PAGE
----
Whilst you may find lots of information online about representing yourself, it is advisable that you do not. However, lawyers can be expensive, so quite often you may not be able to afford a private lawyer. You can often make an application for legal aid, and in some circumstances you can choose that your lawyer be a private lawyer funded by the Legal Aid Commission.

The law is very complicated and takes years of training and experience to understand. Legal processes such as arraignments can happen in a blink of an eye. A lawyer knows how to navigate the legal system to help you get the best possible outcome. He or she will represent you and will speak on your behalf.

Bail Applications for Serious Offences

Quite often, if you have been charged with a serious criminal offence that carries a possible jail sentence, you will need to hire a good lawyer to make an application for bail for you at the NSW Local Court that you are required to appear before.

A lawyer might also need to do things like “show cause” in order for you to be released on “bail” until you are required to appear in court.
A few things to remember when you are arrested and charged with a serious crime. Do not argue or become physical with the police. Be as polite as possible. If you obstruct the police or resist arrest you could face more charges.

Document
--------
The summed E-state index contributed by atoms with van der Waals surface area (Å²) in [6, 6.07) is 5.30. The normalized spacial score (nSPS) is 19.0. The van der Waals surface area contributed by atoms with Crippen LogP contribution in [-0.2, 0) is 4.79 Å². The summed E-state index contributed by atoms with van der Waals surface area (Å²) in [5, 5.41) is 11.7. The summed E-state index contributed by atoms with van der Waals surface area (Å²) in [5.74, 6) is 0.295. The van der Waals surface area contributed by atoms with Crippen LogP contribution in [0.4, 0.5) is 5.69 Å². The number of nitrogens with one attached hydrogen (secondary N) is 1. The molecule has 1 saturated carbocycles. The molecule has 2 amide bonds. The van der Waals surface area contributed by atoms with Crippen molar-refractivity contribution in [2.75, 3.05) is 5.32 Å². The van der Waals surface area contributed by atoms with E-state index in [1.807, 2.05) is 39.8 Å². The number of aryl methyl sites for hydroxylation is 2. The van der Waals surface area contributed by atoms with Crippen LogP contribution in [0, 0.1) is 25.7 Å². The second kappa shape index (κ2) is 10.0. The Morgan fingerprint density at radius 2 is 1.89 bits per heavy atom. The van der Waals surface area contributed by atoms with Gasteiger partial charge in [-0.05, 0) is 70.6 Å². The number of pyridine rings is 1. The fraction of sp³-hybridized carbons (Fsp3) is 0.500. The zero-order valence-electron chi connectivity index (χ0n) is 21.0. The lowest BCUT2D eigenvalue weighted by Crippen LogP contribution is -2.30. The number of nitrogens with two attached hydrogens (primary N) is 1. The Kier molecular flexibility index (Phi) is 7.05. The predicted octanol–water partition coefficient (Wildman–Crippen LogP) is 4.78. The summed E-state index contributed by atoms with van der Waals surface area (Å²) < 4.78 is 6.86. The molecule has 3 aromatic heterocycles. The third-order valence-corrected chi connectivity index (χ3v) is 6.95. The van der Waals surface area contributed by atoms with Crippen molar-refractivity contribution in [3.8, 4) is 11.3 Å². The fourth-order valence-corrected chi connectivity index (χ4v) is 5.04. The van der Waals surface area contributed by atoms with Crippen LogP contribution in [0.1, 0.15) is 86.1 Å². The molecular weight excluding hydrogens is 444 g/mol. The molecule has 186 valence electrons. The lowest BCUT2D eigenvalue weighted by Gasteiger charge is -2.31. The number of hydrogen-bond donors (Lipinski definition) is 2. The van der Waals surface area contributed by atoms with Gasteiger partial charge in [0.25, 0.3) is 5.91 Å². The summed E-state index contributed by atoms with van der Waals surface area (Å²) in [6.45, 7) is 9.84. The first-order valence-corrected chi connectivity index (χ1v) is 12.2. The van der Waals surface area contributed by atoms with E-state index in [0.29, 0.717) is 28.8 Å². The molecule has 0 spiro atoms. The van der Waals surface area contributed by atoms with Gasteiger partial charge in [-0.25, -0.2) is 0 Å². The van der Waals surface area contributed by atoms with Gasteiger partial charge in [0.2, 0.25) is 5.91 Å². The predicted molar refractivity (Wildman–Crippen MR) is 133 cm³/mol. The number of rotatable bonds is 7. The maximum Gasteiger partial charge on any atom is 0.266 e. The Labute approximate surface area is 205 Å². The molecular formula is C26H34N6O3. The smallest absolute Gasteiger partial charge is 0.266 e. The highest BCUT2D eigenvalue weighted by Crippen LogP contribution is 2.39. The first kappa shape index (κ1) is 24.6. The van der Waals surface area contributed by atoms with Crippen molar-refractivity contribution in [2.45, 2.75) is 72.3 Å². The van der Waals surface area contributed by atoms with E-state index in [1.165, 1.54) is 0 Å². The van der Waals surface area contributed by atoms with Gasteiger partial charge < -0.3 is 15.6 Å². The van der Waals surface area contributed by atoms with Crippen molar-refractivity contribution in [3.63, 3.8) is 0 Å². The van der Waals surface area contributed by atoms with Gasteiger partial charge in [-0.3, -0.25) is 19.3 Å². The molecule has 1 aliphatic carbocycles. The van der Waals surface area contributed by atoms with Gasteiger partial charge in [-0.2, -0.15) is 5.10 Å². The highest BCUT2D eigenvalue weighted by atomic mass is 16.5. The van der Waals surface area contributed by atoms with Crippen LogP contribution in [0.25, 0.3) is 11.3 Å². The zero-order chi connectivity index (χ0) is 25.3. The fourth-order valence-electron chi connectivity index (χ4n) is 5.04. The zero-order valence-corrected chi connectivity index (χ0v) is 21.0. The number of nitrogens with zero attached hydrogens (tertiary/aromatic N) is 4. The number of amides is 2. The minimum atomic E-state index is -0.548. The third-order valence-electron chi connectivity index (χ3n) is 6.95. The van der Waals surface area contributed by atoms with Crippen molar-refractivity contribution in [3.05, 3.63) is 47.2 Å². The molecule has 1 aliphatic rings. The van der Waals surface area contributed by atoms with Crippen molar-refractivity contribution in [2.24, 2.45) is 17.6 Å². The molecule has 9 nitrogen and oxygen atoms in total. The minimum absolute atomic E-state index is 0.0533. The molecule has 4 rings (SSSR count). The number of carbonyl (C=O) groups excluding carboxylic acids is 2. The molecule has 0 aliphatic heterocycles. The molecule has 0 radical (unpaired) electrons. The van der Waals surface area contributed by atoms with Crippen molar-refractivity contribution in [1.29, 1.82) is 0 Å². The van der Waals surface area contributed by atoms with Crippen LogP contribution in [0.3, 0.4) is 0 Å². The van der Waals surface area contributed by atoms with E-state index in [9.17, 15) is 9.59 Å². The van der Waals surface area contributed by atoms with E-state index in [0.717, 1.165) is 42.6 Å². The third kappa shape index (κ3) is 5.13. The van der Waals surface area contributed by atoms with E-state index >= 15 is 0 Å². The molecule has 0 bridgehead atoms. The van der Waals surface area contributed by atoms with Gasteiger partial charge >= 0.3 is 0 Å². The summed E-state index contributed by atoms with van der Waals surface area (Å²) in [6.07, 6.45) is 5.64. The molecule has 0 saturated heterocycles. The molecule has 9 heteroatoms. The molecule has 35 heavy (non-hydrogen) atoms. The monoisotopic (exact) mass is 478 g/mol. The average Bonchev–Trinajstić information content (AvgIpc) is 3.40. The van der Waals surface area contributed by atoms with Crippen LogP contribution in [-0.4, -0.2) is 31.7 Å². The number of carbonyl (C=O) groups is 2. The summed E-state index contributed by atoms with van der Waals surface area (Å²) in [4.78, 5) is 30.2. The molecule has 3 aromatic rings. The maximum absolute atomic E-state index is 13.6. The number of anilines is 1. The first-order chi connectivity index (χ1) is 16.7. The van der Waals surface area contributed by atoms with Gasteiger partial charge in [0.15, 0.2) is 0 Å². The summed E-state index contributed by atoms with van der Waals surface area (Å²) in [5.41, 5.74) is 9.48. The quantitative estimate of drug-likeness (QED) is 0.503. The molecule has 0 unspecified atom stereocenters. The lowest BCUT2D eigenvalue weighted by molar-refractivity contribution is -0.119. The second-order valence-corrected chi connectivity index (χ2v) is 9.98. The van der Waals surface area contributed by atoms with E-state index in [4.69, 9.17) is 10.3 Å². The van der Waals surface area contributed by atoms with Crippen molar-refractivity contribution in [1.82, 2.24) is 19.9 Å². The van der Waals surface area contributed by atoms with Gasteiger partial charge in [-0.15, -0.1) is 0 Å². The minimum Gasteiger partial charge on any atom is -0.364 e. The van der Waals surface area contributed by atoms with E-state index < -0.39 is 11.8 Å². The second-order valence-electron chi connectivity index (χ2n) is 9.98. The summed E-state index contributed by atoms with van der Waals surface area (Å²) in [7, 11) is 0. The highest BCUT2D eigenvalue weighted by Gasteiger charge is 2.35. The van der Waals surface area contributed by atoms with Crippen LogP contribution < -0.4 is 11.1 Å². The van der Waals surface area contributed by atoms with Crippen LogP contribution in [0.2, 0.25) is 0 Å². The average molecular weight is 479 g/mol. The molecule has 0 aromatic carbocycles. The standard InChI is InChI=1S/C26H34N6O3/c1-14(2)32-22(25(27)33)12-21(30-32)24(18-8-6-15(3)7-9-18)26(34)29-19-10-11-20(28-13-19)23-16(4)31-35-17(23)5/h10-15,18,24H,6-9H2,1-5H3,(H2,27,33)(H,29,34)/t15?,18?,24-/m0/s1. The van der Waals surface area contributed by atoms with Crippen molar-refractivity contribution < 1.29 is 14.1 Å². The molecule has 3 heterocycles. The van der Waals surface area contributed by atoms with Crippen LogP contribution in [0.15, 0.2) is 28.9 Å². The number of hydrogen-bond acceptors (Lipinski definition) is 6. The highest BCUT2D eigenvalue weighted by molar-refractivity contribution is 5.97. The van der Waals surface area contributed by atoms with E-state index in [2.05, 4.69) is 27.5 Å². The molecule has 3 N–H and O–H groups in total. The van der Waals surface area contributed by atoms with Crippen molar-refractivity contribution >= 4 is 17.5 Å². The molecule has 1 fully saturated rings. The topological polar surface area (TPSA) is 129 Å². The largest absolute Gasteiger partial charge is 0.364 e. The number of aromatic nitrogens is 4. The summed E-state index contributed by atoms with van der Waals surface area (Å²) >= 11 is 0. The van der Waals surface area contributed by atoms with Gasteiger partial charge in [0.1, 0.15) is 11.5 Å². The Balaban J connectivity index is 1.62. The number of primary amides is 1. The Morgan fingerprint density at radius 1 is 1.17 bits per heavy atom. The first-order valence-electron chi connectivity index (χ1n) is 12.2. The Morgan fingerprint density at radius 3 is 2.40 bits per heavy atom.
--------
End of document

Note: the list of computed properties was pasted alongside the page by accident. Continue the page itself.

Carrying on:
Do not say anything unless a lawyer is present to protect your rights. Anything you say in front of the police can be used against you. That includes anything you say on the phone or to other offenders while in custody. If you are bail refused and put in remand, the last thing you should be doing is speaking to other inmates in jail about your case!

Getting arrested and charged with a serious crime is very stressful and the outcome can have significant consequences. Therefore the best thing to do is let a professional handle your case for you. If you do not have a lawyer there are many ways to find one including contacting Legal Aid NSW or the Law Society of NSW.

Call LY Lawyers if you or a loved one have been charged with a serious criminal offence, 1300 595 299.